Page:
# Justification of a common calculation

Hi,

isn't it a bit dangerous to claim that

$$\left[ x \cdot \left( \psi(x,t) \, \frac{\partial \psi^\ast (x,t)}{\partial x} + \psi^\ast(x,t) \, \frac{\partial \psi(x,t)}{\partial x} \right) \right]_{x=-\infty}^{x=\infty} = 0$$​

for example?

Expressions like this one are often found in popular quantum mechanics textbooks. How do you justify such expressions? I would prefer a mathematical- instead of a physical explanation...

With best regards

Very good question. I spent several days trying to figure it out when I first began learning QM (and haven't stopped since!). Here is my take on it.

It is implicitly assumed here that the wavefunction is square integrable meaning

$$\int_{-\infty}^{\infty} |\psi(x)|^2\,dx$$

exists and is finite. Books usually do not go further than this, but state conditions of "well behaviour" (but see * below). More rigorous books on QM will tell you that if the long-range behavior of the wavefunction is of the form $1/|x|^{\alpha}$ for $\alpha > 1$, then this condition is (usually) satisfied. [c.f. Schwabl, for instance.]

So in your expression, as $|x| \rightarrow \infty$, the terms involving the product of the wavefunction and its derivative will go to zero faster than $x$ tends to infinity, and hence 'overall' the expression will go to zero at $|x| = \infty$.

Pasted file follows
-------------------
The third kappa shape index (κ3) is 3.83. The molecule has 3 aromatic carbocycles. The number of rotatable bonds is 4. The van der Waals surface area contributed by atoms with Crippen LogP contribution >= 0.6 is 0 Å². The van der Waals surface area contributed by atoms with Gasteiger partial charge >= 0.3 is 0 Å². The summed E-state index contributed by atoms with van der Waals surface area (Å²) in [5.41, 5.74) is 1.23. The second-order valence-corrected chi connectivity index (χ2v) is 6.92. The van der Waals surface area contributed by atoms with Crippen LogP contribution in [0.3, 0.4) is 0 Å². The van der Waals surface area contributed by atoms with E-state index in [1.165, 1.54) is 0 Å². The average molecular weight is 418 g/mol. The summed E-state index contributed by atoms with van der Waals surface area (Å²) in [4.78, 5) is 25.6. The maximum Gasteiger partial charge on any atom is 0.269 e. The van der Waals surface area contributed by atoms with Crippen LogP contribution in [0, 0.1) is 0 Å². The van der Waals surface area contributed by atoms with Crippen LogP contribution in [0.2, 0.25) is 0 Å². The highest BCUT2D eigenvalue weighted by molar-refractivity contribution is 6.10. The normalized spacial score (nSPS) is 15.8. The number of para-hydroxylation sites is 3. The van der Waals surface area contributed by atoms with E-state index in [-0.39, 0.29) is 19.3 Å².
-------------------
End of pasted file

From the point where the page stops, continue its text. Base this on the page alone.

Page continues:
If you want to be more rigorous, you can define a subspace of the Hilbert space and regard only square integrable functions or functions satisfying some regularity conditions, as valid wavefunctions. That way, all such boundary terms automatically vanish.

* - Square integrability does not guarantee that the wavefunction goes to zero at infinity. For an explanation, see D.V. Widder, "Advanced Calculus" 2nd ed., Dover, New York, 1998, p. 325.

Thank you for your fast and detailed answer! That supports my assumption that several authors leave the reader deliberatly (or not) behind some serious issues :uhh: